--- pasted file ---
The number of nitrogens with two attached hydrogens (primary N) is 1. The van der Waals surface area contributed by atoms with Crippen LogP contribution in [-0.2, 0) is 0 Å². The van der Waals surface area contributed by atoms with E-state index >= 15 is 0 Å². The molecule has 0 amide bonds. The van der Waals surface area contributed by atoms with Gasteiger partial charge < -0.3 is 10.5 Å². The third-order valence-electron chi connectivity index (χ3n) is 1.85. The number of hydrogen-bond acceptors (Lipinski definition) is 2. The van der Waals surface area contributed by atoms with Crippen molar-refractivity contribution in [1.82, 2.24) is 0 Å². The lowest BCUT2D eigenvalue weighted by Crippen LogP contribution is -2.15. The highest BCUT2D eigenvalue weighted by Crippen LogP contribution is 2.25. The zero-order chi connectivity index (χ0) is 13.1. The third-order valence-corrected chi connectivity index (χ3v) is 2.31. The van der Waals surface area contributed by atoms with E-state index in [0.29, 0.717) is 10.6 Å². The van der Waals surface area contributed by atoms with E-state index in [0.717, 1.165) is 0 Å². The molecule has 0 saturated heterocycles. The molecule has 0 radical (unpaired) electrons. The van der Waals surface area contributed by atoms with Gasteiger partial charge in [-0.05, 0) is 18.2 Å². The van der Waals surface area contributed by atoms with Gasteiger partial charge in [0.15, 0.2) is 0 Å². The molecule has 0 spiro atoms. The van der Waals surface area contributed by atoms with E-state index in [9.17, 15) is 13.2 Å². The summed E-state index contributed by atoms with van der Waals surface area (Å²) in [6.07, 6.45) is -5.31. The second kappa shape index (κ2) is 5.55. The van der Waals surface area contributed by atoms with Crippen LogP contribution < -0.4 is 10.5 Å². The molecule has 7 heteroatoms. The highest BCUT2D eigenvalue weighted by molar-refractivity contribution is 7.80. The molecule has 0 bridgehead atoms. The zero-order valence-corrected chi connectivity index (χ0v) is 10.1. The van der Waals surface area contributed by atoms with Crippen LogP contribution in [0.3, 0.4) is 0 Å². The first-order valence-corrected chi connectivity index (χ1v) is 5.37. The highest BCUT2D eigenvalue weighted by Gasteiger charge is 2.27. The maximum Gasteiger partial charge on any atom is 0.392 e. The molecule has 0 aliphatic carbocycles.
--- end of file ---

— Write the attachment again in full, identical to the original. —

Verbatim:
The number of nitrogens with two attached hydrogens (primary N) is 1. The van der Waals surface area contributed by atoms with Crippen LogP contribution in [-0.2, 0) is 0 Å². The van der Waals surface area contributed by atoms with E-state index >= 15 is 0 Å². The molecule has 0 amide bonds. The van der Waals surface area contributed by atoms with Gasteiger partial charge < -0.3 is 10.5 Å². The third-order valence-electron chi connectivity index (χ3n) is 1.85. The number of hydrogen-bond acceptors (Lipinski definition) is 2. The van der Waals surface area contributed by atoms with Crippen molar-refractivity contribution in [1.82, 2.24) is 0 Å². The lowest BCUT2D eigenvalue weighted by Crippen LogP contribution is -2.15. The highest BCUT2D eigenvalue weighted by Crippen LogP contribution is 2.25. The zero-order chi connectivity index (χ0) is 13.1. The third-order valence-corrected chi connectivity index (χ3v) is 2.31. The van der Waals surface area contributed by atoms with E-state index in [0.29, 0.717) is 10.6 Å². The van der Waals surface area contributed by atoms with E-state index in [0.717, 1.165) is 0 Å². The molecule has 0 saturated heterocycles. The molecule has 0 radical (unpaired) electrons. The van der Waals surface area contributed by atoms with Gasteiger partial charge in [-0.05, 0) is 18.2 Å². The van der Waals surface area contributed by atoms with Gasteiger partial charge in [0.15, 0.2) is 0 Å². The molecule has 0 spiro atoms. The van der Waals surface area contributed by atoms with E-state index in [9.17, 15) is 13.2 Å². The summed E-state index contributed by atoms with van der Waals surface area (Å²) in [6.07, 6.45) is -5.31. The second kappa shape index (κ2) is 5.55. The van der Waals surface area contributed by atoms with Crippen LogP contribution < -0.4 is 10.5 Å². The molecule has 7 heteroatoms. The highest BCUT2D eigenvalue weighted by molar-refractivity contribution is 7.80. The molecule has 0 bridgehead atoms. The zero-order valence-corrected chi connectivity index (χ0v) is 10.1. The van der Waals surface area contributed by atoms with Crippen LogP contribution in [0.3, 0.4) is 0 Å². The first-order valence-corrected chi connectivity index (χ1v) is 5.37. The highest BCUT2D eigenvalue weighted by Gasteiger charge is 2.27. The maximum Gasteiger partial charge on any atom is 0.392 e. The molecule has 0 aliphatic carbocycles.